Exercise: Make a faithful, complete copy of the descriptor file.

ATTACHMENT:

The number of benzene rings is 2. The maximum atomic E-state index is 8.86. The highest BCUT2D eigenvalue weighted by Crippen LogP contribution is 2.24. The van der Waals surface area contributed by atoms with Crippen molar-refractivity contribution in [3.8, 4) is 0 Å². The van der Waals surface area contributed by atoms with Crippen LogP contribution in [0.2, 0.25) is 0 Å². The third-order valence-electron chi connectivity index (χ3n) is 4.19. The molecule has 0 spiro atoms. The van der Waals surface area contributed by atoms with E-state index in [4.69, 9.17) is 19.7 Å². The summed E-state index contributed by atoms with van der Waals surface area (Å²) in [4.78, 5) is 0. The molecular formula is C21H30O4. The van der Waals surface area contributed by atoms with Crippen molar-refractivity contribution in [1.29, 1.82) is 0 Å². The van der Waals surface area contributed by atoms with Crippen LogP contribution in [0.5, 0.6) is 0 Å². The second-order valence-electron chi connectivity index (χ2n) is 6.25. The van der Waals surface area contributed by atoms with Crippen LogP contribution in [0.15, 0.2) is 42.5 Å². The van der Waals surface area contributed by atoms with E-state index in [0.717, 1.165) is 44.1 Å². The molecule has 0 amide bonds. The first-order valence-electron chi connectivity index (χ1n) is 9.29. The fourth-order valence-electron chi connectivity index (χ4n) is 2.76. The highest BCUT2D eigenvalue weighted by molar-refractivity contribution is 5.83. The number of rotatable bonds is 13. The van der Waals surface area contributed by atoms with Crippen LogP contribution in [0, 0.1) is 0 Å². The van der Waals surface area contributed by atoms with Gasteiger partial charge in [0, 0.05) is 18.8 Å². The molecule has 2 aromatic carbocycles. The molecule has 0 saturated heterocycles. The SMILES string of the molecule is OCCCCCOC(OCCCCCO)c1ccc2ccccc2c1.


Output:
The number of benzene rings is 2. The maximum atomic E-state index is 8.86. The highest BCUT2D eigenvalue weighted by Crippen LogP contribution is 2.24. The van der Waals surface area contributed by atoms with Crippen molar-refractivity contribution in [3.8, 4) is 0 Å². The van der Waals surface area contributed by atoms with Crippen LogP contribution in [0.2, 0.25) is 0 Å². The third-order valence-electron chi connectivity index (χ3n) is 4.19. The molecule has 0 spiro atoms. The van der Waals surface area contributed by atoms with E-state index in [4.69, 9.17) is 19.7 Å². The summed E-state index contributed by atoms with van der Waals surface area (Å²) in [4.78, 5) is 0. The molecular formula is C21H30O4. The van der Waals surface area contributed by atoms with Crippen molar-refractivity contribution in [1.29, 1.82) is 0 Å². The van der Waals surface area contributed by atoms with Crippen LogP contribution in [0.5, 0.6) is 0 Å². The second-order valence-electron chi connectivity index (χ2n) is 6.25. The van der Waals surface area contributed by atoms with Crippen LogP contribution in [0.15, 0.2) is 42.5 Å². The van der Waals surface area contributed by atoms with E-state index in [0.717, 1.165) is 44.1 Å². The molecule has 0 amide bonds. The first-order valence-electron chi connectivity index (χ1n) is 9.29. The fourth-order valence-electron chi connectivity index (χ4n) is 2.76. The highest BCUT2D eigenvalue weighted by molar-refractivity contribution is 5.83. The number of rotatable bonds is 13. The van der Waals surface area contributed by atoms with Crippen LogP contribution in [0, 0.1) is 0 Å². The van der Waals surface area contributed by atoms with Gasteiger partial charge in [0, 0.05) is 18.8 Å². The molecule has 2 aromatic carbocycles. The molecule has 0 saturated heterocycles. The SMILES string of the molecule is OCCCCCOC(OCCCCCO)c1ccc2ccccc2c1.